Cr O’Pray could not release details of the yet-to-be-sold property or how much money would be raised but said he thought making the financial commitment, on top of providing the land, was a positive step in achieving a suitable facility.

He said he took advice from council officers in making the plan.

“I had tossed and turned about this for quite some time when I knew we were selling land in Maroochydore,” Cr O’Pray said.

“My main reasoning for quarantining this money was because I’m absolutely certain we will need state and federal backing on this.

“It is really important to me to see the CBD has its own convention centre.”

He said securing a private backer would be “even better” than relying on government funding for the project.

“Council can clearly not afford that (cost) on its own.”

Cr Jamieson was contacted for comment but declined to publicly detail his reasons for opposing the motion, with a council spokesman saying the mayor did not disclose matters discussed in confidential session.

The spokesman said the council would contribute to a convention and exhibition facility by providing the land on which it was developed and in all likelihood, having to cover the ongoing annual maintenance and other costs.

“The ratepayers of many other regions across Queensland have not been required to contribute towards the cost of developing their convention and exhibition centres,” the spokesman said.

“The cost to construct such facilities in many of these locations has been borne by the State Government.”

He said a new functional brief and specifications for a new convention and exhibition centre had been completed.

Consulting firm PG International was engaged by the council in March last year to complete the work.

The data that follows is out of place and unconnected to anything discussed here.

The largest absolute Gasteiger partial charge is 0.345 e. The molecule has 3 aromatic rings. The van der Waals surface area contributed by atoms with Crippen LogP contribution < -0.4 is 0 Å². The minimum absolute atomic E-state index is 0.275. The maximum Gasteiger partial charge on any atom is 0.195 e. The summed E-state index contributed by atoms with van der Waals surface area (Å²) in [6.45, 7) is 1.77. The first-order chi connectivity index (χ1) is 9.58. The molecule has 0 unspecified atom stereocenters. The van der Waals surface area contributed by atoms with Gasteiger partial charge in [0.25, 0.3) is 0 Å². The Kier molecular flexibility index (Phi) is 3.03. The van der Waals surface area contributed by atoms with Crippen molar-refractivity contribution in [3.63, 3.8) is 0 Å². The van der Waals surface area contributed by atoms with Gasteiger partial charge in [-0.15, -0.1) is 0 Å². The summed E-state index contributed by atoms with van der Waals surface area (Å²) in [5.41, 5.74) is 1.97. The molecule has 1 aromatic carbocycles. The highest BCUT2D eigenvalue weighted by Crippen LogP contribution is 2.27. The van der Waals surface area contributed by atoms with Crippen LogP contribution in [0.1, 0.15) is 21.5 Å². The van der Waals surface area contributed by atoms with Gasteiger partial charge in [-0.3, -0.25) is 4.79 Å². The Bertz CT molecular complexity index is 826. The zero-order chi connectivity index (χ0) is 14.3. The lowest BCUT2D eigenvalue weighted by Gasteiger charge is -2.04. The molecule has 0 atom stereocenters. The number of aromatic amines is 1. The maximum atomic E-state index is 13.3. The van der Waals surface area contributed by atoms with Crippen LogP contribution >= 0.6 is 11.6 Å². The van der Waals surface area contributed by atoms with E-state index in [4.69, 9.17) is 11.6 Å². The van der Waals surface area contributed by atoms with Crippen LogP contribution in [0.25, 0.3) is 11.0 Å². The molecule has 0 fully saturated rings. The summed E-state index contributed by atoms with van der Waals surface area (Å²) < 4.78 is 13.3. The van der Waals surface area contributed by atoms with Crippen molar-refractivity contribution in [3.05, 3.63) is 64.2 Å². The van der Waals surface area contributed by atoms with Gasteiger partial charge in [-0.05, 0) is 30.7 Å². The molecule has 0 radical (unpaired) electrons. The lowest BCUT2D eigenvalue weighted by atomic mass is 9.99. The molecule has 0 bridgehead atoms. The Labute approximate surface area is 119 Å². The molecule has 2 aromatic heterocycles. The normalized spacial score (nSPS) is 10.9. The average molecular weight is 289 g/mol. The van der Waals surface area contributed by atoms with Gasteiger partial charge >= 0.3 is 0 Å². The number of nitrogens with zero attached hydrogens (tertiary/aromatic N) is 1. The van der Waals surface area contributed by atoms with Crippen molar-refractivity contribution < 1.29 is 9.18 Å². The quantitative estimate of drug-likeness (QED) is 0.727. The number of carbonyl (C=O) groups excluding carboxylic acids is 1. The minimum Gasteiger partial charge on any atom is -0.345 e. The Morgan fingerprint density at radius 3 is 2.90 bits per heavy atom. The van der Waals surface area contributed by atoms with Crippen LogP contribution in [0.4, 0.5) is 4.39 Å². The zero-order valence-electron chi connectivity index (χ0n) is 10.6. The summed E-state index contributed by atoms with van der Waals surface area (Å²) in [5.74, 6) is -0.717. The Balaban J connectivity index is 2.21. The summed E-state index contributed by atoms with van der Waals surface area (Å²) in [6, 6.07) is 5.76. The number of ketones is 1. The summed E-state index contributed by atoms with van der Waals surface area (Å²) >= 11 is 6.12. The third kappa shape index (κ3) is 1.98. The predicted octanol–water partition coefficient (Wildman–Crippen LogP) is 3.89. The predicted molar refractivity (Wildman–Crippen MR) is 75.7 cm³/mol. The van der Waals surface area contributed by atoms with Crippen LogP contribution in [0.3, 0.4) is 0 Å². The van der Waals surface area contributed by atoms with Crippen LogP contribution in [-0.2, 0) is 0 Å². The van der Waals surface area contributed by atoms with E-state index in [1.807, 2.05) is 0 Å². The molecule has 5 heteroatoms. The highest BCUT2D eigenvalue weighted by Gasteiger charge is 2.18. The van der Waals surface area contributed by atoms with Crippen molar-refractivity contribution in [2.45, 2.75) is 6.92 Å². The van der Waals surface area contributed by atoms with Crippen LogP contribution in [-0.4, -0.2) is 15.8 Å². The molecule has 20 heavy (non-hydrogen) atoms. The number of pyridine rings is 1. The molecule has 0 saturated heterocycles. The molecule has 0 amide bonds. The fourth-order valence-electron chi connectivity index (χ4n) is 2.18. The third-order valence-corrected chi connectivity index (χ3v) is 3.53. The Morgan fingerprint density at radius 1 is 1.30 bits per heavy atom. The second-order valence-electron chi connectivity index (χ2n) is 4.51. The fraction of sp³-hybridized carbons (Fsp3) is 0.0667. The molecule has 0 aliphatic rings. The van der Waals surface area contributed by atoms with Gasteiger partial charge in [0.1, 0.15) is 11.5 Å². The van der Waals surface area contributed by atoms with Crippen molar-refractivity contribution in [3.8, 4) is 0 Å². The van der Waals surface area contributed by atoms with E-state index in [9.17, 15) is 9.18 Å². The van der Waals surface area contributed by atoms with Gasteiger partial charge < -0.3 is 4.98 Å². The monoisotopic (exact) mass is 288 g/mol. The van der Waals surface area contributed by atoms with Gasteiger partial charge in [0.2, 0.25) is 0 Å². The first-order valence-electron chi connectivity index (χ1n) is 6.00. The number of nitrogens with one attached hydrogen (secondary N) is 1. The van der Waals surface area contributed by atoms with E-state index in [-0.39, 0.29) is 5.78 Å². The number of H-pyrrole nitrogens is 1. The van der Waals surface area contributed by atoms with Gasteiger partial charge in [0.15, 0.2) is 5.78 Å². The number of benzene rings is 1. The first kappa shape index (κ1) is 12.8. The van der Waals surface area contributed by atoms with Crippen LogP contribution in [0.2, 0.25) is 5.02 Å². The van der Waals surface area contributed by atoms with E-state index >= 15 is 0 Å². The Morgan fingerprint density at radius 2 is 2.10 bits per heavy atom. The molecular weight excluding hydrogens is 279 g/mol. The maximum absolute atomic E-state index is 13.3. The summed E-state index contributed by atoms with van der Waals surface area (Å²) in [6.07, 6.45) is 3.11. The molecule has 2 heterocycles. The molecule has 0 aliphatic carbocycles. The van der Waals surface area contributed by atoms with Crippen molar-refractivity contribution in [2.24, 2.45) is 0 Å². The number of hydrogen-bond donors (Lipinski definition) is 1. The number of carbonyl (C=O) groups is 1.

“The functional brief and specifications will inform the development of a business case and preliminary design, which will be done if and when, funding becomes available.”

A Department of State Development, Manufacturing, Infrastructure and Planning spokesman said the department didn’t currently have any funding allocated for a convention and exhibition centre on the Coast.

However, he said the minister for the department and the former director-general wrote to all local governments on March 12 inviting submissions for the Maturing the Infrastructure Pipeline Program.

He said the grant program was available to all local governments through a competitive process to undertake strategic planning for infrastructure and develop business cases and detailed design.

Submissions close on April 9.

“Sunshine Coast Council could make a submission for potential assistance in developing its business case for this project,” the spokesman said.

Source: www.sunshinecoastdaily.com.au

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Infrastructure

Fast rail a boon for future generations

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Fast rail a boon for future generations

Sunshine Coast Business Council chairwoman Sandy Zubrinich said the North Coast Connect project, which looks to draw on rail duplication and the CAMCOS corridor, would cater to the bulk of current and future Coast populations.

She said about 65 per cent of the current population of about 170,000 people lived within proximity of the CAMCOS corridor and 85 per cent of the future Coast popualtion growth is to the region’s south, in proximity to the rail corridor.

“Locals will benefit significantly from the increased connectivity,” she said.

The North Coast Connect project has received Federal Government backing by way of a share in $20 million for a business case to be developed.

It was one of just three projects nationally to secure the funding and the Palaszczuk Government has also committed $5 million towards the business case.

Supported by Brisbane, Moreton Bay, Sunshine Coast and Noosa councils, the project is seen by Ms Zubrinich as one perfect for bi-partisan collaboration.

“It is certainly a project that the three tiers of government and the community can get behind and support,” she said.

The business case will be delivered by a consortium of KPMG, Urbis, Stockland and Smec and is expected to take 12-18 months to put together.

The vision is to slash travel times from the Coast to Brisbane down to 45 minutes.

Originally Published: www.sunshinecoastdaily.com.au